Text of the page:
Aerospace Studs : A Breakdown


Studs and other fasteners are crucial in any application to ensure that important pieces and components are held together during operation. In the high-stakes aerospace, aviation, and defense industries, where fasteners are subject to extreme conditions at high altitudes, they are that much more important. Before looking at studs, it’s important to understand fasteners as a whole. All studs are fasteners, but not all fasteners are studs. In addition to studs, fasteners refer to bolts, screws, nuts, and rivets. The singular purpose of fasteners is to join parts together. Fasteners are not intended to position aircraft parts relative to another, or to operate similarly to axles, pivots, or fulcrums.

All aerospace fasteners have this same basic application. The differences among aerospace fasteners are not related to how they are used but rather to how they function. For instance, screws are externally threaded fasteners that thread into any material they will hold, while bolts are fasteners made to match an exact thread specification so they can accept a non-tapered nut. A stud is essentially the combination of a bolt and screw. One part of the stud functions as a bolt while the other functions as a screw.

Aerospace studs are found in a myriad of heavy-duty applications ranging from propulsion systems to helicopters. Studs do not rotate during tightening, the nut is tightened instead. This makes it easier for studs to achieve very accurate torque values and reduces the chances of the main cap shifting around during operation. Another result of this is that studs cause less wear and tear to the block’s threads and therefore extend the service life of the block.

Types of Studs

There are four primary types of aerospace studs found in aircraft structural applications: coarse thread, fine thread, lockring studs, and stepped studs. Stepped studs feature different thread types on each end of the stud, hence its name. Fine thread, lockring, and coarse thread studs have identical threads on either end of the piece. Depending on the configuration, a stud is either drilled or undrilled at the nut end.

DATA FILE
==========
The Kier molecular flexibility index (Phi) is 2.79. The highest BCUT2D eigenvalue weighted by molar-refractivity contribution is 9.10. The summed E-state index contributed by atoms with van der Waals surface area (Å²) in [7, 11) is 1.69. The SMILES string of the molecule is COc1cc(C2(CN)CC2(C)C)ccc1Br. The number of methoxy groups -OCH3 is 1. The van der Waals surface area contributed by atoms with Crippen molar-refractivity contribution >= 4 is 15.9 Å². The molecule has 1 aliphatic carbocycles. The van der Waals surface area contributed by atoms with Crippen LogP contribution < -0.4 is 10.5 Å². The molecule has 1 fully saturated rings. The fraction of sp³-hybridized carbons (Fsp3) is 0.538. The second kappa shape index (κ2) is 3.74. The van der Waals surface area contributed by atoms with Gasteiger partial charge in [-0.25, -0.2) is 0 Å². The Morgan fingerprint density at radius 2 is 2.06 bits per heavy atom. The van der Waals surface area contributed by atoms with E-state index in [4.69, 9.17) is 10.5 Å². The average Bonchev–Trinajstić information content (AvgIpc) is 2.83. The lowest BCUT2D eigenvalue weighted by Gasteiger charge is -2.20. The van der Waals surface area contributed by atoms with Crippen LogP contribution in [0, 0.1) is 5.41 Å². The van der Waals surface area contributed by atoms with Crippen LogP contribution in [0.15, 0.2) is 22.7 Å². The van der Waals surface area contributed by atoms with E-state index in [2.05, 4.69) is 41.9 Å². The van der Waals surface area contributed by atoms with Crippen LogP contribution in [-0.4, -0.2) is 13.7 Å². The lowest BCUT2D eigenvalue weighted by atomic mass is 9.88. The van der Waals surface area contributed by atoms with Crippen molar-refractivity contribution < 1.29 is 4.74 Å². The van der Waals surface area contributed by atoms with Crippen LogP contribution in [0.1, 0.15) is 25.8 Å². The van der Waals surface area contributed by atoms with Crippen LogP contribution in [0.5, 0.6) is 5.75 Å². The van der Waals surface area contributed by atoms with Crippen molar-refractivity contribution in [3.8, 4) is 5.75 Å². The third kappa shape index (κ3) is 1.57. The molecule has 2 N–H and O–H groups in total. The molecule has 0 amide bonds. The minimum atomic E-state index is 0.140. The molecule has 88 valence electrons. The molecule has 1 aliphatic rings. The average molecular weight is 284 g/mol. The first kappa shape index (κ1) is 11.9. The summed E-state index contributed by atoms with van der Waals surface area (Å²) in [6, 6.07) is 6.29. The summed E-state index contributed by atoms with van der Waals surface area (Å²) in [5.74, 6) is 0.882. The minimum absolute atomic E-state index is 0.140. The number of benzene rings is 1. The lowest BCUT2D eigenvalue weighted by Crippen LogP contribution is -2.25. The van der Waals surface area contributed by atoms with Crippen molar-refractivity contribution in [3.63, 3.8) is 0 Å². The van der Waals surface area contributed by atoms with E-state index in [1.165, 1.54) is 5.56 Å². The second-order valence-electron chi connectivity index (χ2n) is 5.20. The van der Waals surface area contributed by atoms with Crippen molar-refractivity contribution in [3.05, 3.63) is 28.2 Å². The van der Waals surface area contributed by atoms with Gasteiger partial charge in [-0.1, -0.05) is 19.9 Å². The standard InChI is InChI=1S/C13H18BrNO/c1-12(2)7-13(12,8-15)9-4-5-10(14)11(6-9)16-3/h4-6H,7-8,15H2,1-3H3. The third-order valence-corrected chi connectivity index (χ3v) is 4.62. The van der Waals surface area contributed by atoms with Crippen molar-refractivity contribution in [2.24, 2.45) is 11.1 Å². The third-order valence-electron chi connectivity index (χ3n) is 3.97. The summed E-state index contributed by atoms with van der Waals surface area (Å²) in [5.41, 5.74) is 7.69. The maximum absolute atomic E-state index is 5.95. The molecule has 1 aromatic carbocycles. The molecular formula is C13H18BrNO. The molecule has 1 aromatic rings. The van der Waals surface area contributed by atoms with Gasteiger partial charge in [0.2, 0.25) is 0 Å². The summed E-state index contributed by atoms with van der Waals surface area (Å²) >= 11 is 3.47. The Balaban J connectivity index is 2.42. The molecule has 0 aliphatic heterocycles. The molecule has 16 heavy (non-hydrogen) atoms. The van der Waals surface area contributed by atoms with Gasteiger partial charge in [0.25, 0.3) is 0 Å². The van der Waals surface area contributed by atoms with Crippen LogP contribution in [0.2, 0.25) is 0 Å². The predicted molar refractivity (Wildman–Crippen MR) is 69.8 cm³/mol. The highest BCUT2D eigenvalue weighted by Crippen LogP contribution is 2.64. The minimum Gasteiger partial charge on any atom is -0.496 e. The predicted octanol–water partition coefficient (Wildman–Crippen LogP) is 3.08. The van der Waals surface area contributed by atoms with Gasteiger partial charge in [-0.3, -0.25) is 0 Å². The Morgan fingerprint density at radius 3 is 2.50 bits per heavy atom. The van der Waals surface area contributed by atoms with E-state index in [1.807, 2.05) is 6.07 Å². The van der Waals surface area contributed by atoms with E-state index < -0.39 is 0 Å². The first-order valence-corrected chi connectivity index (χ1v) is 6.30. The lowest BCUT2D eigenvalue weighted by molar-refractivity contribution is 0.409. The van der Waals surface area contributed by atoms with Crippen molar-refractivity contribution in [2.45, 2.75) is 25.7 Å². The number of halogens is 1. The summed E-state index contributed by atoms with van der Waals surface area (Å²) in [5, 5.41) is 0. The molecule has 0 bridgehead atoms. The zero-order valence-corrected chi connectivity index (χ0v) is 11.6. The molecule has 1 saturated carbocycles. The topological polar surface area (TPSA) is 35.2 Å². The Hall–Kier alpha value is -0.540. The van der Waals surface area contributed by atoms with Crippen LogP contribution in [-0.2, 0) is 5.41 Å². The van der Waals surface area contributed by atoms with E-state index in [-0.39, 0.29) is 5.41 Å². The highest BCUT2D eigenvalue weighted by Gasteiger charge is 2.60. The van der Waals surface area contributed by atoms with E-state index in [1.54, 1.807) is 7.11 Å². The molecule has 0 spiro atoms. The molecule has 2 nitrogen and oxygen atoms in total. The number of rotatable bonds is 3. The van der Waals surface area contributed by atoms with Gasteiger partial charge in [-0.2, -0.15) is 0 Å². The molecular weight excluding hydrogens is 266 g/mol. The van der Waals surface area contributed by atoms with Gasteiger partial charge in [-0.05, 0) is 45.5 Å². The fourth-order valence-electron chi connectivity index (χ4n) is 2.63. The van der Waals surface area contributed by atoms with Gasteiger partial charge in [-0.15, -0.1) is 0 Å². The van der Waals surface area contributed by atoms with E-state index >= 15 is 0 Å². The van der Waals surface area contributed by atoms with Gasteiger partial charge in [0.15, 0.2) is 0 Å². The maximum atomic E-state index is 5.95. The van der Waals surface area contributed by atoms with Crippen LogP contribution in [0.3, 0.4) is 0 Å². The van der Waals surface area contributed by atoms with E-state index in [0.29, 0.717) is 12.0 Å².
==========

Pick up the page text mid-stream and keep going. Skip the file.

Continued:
Fine thread studs and coarse studs alike are made from alloy steel and must be heat treated. Heat treatment refers to a number of processes used to alter the physical (and sometimes chemical) characteristics and properties of a material, in this case alloy. This can involve either extreme heating or cooling to achieve the desired result, usually either the softening or hardening of a material. The AS7481 stud is an example of a heat treated stud used in aerospace propulsion system applications. It is popular for this application due to its resistance to both creep and stress rupture. This type of stud is heat treated after the threads are rolled to ensure their sturdiness.

Lockring studs are a specific stud featuring a lockring that prevents it from failing due to stress, extreme vibration, or sudden and drastic changes in temperature. These are very commonly used in engine and helicopter assemblies where they equip components with the proper assembly grips and threads. They also aid in preventing structural damage during assembly or repair.

Whatever type of aerospace fastener you need, Accelerating RFQs can provide it. We’re always available and ready to help you find all the parts and equipment you need, 24/7-365. For a quick and competitive quote, email us at sales@acceleratingrfqs.com or call us at 1-780-851-3631. Our team of dedicated account managers is standing by and will respond to you in 15 minutes or less.


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March 25, 2021
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